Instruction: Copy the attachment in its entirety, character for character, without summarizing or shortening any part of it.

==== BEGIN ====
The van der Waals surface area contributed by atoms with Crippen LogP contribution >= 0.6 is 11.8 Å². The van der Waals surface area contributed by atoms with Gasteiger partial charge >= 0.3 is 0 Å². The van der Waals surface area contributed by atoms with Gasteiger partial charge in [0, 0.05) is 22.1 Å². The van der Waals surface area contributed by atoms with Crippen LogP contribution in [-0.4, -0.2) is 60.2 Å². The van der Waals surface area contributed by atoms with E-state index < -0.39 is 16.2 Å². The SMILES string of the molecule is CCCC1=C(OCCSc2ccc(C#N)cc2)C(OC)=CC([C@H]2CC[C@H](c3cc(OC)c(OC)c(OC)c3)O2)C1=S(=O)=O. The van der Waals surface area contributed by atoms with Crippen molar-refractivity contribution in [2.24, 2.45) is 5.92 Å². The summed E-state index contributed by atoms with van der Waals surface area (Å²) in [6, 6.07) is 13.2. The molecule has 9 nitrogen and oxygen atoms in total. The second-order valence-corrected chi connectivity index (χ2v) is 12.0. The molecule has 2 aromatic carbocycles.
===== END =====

The van der Waals surface area contributed by atoms with Crippen LogP contribution >= 0.6 is 11.8 Å². The van der Waals surface area contributed by atoms with Gasteiger partial charge >= 0.3 is 0 Å². The van der Waals surface area contributed by atoms with Gasteiger partial charge in [0, 0.05) is 22.1 Å². The van der Waals surface area contributed by atoms with Crippen LogP contribution in [-0.4, -0.2) is 60.2 Å². The van der Waals surface area contributed by atoms with E-state index < -0.39 is 16.2 Å². The SMILES string of the molecule is CCCC1=C(OCCSc2ccc(C#N)cc2)C(OC)=CC([C@H]2CC[C@H](c3cc(OC)c(OC)c(OC)c3)O2)C1=S(=O)=O. The van der Waals surface area contributed by atoms with Crippen molar-refractivity contribution in [2.24, 2.45) is 5.92 Å². The summed E-state index contributed by atoms with van der Waals surface area (Å²) in [6, 6.07) is 13.2. The molecule has 9 nitrogen and oxygen atoms in total. The second-order valence-corrected chi connectivity index (χ2v) is 12.0. The molecule has 2 aromatic carbocycles.